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Here’s why Cumbia dance and music are making waves in the music biz

Cumbia has been part of the musical DNA of Latin America for as long as there’s been recorded music, and has undergone several changes over the years, but it remains vital and popular as ever. In fact, one could argue that the influence of cumbia has been at the heart of the crossover success that several Latin American artists have had in this decade.

A recent article by NPR referred to Cumbia as the “musical backbone of the continent” and it’s easy to see why: it blends the best musical components from the Europeans, the American Indigenous peoples, and the European-enslaved Africans and produces a sound that is both elemental and universal.

Here’s what you need to know about Cumbia and its success in the modern day.

Musical origins

Cumbia can be traced back to the 19th century. It’s believed to have been invented by enslaved Africans who lived on the coasts of the Caribbean. It was there, and on the coast of Colombia, that drums and flutes were added to flesh out the sound. Further down the line saw the introduction of the European accordion.

Despite the source of its origins, Cumbia didn’t really gain traction in the United States until the 1940s, when Mexican artists like Luis Carlos Meyer Castandet, Rafael de Paz and Tony Camargo. These artists blended Cumbia with mariachi flourishes, resulting in a stylistic offshoot that was specific to Mexico.

The lineage gets even weirder from there. Peru underwent a fascinating transformation with Cumbia in the 1960s, resulting in a subgenre known as “chica.” It blended Cumbia stylings with psychedelic rock and guitar solos more in common with English-speaking bands like the Beatles and the Jimi Hendrix Experience.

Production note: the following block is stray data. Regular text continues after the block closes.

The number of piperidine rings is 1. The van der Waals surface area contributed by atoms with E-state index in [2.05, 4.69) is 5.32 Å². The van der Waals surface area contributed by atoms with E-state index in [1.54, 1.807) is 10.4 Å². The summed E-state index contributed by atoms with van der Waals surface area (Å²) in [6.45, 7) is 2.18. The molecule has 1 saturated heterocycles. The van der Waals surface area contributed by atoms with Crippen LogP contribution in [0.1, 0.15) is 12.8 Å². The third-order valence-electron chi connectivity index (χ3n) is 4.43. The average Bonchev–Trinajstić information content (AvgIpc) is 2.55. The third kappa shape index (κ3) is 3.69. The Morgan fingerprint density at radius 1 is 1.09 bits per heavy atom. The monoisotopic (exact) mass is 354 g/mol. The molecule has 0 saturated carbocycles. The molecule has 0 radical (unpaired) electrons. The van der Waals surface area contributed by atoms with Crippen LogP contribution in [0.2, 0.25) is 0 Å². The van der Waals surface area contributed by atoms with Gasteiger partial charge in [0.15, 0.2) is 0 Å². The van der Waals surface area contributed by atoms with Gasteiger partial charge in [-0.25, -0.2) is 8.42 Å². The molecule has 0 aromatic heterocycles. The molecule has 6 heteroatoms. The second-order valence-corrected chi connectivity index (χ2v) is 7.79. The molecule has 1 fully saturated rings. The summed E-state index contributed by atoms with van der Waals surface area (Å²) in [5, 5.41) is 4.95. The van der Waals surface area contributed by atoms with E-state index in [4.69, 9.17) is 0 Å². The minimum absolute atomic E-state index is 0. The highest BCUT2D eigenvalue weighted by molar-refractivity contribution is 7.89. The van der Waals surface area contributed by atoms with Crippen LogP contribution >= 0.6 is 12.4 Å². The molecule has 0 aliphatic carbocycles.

Modern Cumbia

Cumbia has continued to thrive in different iterations in the modern day. Selena, one of the biggest Spanish-language stars of all time, scored one of her defining hits with “Baila Esta Cumbia” in 1990. 

Calle 13, musical trailblazers who refused to be hemmed in by reggaeton tradition, released the satirical “Cumbia de Los Aburridos” on their second album in 2007. Bad Bunny, who has been Spotify’s most-streamed artist in the world for two years, has been open about the influence that the genre has had on his music. 

He released a Cumbia remix of his song “Party” featuring Rauw Alejandro, and one of the standout cuts, “Ojitos Lindos”, on his 2022 album, Un Verano Sin Ti, featured a collaboration with the Cumbia-fusion act Bomba Estereo. Musically speaking, huge artists like Bad Bunny and ROSALIA are more daring than ever, leading to more discussion of Cumbia and the way it can be modernized and tweaked.

Lasting impact

What makes Cumbia so distinct is its broad appeal. Salsa, merengue, and bachata are popular throughout Latin America, but they do have regional pockets where these are most played. Cumbia bucks that trend by being present in nearly every Latin American country, and being specifically tailored to each of them.

It’s a fascinating genre to track throughout the years, because it never stays stagnant for very long. It’s so pliable yet recognizable that it can mesh with any other kind of musical style. 

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